Woods Favorite to Triumph at Troon

TROON, Scotland -- Tiger Woods grabbed a wedge, plopped a ball on the practice tee at Royal Troon and took a hard swing with a short follow-through, sending a low shot boring through the wind.

He followed that wind-beater with another and another, hitting shots less likely to get blown astray by the almost constant wind off the Firth of Clyde on western Scotland's Ayrshire coast.

Woods arrived at Troon on Monday, landing at nearby Prestwick Airport an hour before noon, and before the jet engine had time to cool he was practicing the shots needed to win the British Open.

Just moments earlier, Steve Elkington -- a top contender in the 126th Open that starts Thursday -- was talking about the effect of the wind on Woods.

"He's a high-ball hitter,'' Elkington said, implying Woods could have trouble if the weather turned nasty. Then a slight grin crept over Elkington's face.

"He's probably been working on a punch shot all week, and he probably has it down pat,'' Elkington said, not knowing that barely before the words were out of his mouth Woods would be practicing exactly that shot.

Woods was drawn Tuesday to play with Elkington and German Bernhard Langer in the first two rounds of the Open.

Woods, who played in Spain on Sunday with several other possible members of the U.S. Ryder Cup team, teed off for his first practice round at Troon with Mark O'Meara, John Cook and Dudley Hart.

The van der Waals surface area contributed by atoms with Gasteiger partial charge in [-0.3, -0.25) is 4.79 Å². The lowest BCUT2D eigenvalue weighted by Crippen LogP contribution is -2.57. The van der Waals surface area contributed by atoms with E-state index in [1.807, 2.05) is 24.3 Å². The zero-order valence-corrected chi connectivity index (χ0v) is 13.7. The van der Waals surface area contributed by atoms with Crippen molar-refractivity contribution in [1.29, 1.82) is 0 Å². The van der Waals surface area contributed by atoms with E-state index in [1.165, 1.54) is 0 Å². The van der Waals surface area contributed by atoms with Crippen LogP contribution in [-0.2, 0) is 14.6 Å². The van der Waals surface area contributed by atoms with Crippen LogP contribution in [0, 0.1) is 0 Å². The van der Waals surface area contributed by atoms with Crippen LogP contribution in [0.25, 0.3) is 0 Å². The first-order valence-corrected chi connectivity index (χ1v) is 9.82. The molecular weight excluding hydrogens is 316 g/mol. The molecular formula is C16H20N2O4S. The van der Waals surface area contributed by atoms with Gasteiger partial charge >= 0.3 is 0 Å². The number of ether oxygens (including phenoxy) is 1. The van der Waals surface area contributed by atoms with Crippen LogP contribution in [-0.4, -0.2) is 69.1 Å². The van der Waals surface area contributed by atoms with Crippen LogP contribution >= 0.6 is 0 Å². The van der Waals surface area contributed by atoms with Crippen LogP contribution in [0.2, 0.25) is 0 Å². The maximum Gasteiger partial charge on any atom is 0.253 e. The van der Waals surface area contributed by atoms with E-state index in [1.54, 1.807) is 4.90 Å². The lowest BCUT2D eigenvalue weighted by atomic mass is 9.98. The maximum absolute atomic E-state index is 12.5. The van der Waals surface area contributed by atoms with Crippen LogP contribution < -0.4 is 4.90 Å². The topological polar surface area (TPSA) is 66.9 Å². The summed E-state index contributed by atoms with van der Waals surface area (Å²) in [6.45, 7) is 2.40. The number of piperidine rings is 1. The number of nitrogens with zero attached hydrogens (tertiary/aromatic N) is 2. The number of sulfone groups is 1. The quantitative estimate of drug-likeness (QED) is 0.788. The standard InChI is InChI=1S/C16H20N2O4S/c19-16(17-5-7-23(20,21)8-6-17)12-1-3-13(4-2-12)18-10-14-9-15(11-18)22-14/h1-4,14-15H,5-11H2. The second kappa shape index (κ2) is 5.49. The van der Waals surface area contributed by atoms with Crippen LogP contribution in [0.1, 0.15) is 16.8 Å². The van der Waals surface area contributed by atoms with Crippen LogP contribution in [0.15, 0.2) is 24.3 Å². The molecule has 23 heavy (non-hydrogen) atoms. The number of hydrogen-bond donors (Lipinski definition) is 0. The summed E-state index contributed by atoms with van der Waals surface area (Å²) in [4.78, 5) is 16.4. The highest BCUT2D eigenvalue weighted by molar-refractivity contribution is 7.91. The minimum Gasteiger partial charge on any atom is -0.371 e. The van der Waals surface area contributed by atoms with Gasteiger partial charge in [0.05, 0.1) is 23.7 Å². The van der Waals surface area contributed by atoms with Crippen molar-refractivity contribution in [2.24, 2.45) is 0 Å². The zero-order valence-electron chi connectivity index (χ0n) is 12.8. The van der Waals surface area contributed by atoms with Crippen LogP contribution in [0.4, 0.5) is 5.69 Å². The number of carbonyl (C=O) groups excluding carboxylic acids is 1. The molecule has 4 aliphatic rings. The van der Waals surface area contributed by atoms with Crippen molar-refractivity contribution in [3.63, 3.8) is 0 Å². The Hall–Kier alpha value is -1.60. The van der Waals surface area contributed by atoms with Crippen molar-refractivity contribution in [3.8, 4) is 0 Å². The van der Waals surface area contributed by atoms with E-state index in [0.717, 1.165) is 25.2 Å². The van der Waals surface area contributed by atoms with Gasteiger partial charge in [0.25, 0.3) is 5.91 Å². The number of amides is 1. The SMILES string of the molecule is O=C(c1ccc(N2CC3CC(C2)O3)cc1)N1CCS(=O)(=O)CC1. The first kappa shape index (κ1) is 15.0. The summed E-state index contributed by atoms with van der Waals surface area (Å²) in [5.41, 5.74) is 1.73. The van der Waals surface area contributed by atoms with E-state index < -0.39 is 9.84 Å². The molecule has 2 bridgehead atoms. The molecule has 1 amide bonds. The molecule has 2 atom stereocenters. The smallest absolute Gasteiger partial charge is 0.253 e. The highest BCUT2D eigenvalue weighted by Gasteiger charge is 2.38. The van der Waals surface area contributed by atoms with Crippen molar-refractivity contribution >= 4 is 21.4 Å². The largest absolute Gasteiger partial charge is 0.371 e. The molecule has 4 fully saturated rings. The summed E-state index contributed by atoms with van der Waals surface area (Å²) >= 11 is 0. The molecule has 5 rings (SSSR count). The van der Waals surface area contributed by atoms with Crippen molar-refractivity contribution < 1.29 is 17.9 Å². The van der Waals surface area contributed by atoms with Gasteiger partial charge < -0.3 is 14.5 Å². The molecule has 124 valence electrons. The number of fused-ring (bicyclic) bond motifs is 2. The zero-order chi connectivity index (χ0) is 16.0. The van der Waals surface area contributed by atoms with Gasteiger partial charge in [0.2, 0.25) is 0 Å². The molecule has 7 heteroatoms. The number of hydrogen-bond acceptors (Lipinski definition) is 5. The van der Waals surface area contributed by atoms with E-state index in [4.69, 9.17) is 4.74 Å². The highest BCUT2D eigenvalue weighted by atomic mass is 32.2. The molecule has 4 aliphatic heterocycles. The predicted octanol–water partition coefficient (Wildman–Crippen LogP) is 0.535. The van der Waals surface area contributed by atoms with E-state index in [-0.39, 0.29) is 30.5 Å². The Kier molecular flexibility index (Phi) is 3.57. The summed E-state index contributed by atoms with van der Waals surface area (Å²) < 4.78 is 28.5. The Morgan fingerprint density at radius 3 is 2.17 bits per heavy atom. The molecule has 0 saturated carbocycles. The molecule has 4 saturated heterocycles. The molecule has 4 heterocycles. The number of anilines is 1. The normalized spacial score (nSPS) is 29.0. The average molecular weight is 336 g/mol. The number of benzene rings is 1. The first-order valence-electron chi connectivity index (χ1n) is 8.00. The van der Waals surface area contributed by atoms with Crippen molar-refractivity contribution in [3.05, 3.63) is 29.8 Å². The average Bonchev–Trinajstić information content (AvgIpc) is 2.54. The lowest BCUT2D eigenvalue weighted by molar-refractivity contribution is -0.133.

It was Woods' first chance since last year's British Open at Royal Lytham -- when he set the amateur scoring record -- to put the low knock-down shots into practice on a true links course.

"He hit a lot of them out there today,'' his coach, Butch Harmon, said after Woods finished his practice round.

"He's very comfortable with them,'' Harmon said. "He's got great touch, and that's what you need to hit it,'' he said about the low shots played with an abbreviated swing.

If the weather is calm this week -- as it was at Lytham -- Woods will be able to swing freely with the driver as he did in winning the Masters by 12 strokes.

"He just has to be the favorite this week because he hits the ball so far,'' Elkington said, adding that some hazards at Troon aren't hazards for Woods.

"Some of those bunkers, I mean they are out there 250 yards,'' Elkington said. "He wouldn't even notice those bunkers if there was a guy lying dead in there.''

In addition to Woods, Elkington rated Colin Montgomerie, Ernie Els, Greg Norman, Nick Faldo, Nick Price and Tom Lehman as the top contenders this week -- "The best ball-strikers,'' he called them.

"All the top players are playing well,'' Elkington said. "That's the way Ernie and all those guys feel. They don't feel anyone can beat them.''

Tiger Woods just might have the shots to beat them all.